The 21-day nationwide lockdown has put some time in my hands, and I am using it to catch up on the many movies and series I never got around to watch. One of them is “One Child Nation”, a documentary on China’s one-child policy, directed by Nanfu Wang and Jialing Zhang, and released in November 2019 on Amazon Prime. 

The topic of the documentary holds a strong personal appeal for me: my Chinese friends and almost all my Chinese classmates at the University of Hong Kong were born when the one-child policy was at its strictest. 

Despite being the same age, belonging to similar economic strata, and hailing from over-populated, developing nations with old and distinct non-Western cultures, there lies an indescribable divide between them on one side and me and fellow young Indians on the other. 

Time and again, I have wondered if the political systems, the histories, the rates of economic growth, or even the cuisines or climate, are the reason. “One Child Nation” has added the one-child policy, and indeed, China’s take on the concept of ‘policy’, to the list.

When it comes to being familiar with China, I have been more fortunate than most of my fellow Indians. I have visited China twice, and stayed and studied with the Chinese, broken bread with them, partied and built friendships with them and worked with them. 

My Chinese connections are some of the brightest, warmest, and most honest and hardworking people in my circles, yet every interaction I’ve had with them has left me with an unshakeable feeling that something’s different.

Frank and open discussions of one’s perceptions (especially those not positive) of other countries and people are a natural by-product of human nature and globalisation, however, in today’s world, they are risky. They can get one labelled as racist or xenophobic very quickly, given the global hyper-sensitivity around these topics.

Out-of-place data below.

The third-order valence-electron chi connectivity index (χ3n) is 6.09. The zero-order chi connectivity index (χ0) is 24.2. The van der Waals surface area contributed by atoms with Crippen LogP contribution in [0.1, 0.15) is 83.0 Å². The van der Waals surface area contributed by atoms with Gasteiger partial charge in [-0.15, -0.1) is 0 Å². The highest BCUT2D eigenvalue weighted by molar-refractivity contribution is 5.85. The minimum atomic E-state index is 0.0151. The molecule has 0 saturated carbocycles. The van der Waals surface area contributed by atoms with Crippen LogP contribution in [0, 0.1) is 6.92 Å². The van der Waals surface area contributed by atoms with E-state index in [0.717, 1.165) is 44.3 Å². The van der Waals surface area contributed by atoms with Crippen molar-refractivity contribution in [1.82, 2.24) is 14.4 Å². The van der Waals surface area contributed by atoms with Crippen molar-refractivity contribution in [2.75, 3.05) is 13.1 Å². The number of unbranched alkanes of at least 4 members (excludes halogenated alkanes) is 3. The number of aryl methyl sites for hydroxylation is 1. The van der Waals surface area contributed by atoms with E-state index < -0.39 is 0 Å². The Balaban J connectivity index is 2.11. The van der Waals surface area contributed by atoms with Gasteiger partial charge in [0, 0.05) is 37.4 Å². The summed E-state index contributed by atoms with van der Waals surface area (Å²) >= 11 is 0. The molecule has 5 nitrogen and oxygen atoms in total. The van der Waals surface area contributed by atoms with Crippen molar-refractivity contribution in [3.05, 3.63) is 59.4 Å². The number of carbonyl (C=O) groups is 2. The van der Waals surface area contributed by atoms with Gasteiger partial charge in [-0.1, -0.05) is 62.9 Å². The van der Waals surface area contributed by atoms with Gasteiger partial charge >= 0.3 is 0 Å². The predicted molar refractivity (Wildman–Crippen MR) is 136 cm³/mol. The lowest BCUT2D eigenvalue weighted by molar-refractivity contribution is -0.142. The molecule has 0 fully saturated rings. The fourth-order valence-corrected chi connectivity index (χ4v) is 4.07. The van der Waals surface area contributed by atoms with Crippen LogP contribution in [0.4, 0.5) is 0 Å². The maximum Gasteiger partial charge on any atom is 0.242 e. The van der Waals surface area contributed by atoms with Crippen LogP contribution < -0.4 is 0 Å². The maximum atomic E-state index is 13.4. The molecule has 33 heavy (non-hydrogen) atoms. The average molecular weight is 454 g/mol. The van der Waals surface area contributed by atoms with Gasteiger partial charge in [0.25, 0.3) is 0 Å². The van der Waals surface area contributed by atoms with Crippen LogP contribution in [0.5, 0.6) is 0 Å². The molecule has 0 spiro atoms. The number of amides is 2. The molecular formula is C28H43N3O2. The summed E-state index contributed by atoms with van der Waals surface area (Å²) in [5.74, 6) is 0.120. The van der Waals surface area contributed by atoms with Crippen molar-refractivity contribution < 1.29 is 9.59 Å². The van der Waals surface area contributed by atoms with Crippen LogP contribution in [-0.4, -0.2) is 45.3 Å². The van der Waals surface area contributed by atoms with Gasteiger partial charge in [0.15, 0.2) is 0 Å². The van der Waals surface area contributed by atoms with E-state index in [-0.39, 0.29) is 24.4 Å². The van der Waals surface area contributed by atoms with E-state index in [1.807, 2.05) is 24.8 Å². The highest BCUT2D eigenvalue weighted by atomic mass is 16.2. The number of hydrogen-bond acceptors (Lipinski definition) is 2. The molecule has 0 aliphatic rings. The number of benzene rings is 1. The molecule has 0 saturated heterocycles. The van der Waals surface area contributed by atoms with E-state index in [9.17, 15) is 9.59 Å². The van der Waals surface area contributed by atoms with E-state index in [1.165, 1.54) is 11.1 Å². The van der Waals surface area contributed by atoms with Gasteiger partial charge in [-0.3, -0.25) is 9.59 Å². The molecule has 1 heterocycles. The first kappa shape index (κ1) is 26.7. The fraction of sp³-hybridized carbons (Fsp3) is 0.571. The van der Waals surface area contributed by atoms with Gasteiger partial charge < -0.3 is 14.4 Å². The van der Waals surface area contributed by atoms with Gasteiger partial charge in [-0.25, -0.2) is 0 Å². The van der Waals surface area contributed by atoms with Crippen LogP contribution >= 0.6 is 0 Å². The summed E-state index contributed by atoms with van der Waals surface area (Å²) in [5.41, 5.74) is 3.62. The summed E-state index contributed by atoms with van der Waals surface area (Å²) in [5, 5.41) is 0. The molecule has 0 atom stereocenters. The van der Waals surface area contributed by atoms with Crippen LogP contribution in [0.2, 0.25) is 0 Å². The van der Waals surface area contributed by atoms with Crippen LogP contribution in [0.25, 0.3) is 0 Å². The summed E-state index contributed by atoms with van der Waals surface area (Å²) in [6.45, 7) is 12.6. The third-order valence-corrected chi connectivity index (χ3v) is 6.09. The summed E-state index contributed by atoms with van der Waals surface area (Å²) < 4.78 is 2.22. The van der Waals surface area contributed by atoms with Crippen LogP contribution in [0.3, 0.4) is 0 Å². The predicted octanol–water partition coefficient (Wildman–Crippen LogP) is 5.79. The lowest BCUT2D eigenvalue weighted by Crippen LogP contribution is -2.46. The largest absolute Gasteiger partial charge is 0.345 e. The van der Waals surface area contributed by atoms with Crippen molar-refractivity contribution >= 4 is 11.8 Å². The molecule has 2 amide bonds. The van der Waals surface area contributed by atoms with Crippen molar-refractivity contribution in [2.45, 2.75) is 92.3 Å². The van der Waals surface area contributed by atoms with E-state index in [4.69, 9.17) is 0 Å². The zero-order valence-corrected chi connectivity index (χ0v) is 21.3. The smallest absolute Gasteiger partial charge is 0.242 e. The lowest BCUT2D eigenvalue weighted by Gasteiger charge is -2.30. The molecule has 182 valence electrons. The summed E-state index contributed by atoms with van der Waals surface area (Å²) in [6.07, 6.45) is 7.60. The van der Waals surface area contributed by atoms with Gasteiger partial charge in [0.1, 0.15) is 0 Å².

As I am neither an expert nor an authority on China and the Chinese, I have found it best to steer clear of such topics and focus on their positives, which are indeed many, instead. Yet, with the coronavirus pandemic raging across the world, an older, hitherto largely unaddressed conflict has resurfaced: the conflict of managing one’s perceptions of China.

“One Child Nation” has been reviewed enough; most reviews I read appreciate the candidness, and the rather matter-of-fact depiction of the various (if not all) facets of the one-child policy. Yet, the more I read them, the more it seems that like me, they too are struggling to comprehend yet another thing characterising the China we think we know. 

One run of the documentary, and the struggle seems perfectly reasonable. Inter alia, the documentary captures the Chinese attitude towards the policy and particularly a girl child compellingly; as an Indian, I am well-versed with it. However, coming from a country which, despite being populous, celebrates its joint families and children, I am appalled at the severity of the one-child policy. 

While population control propaganda through art, song and dance is fine (and even justified), I cannot digest the extremity to which both, the Chinese government and the Chinese people drive the execution of the policy.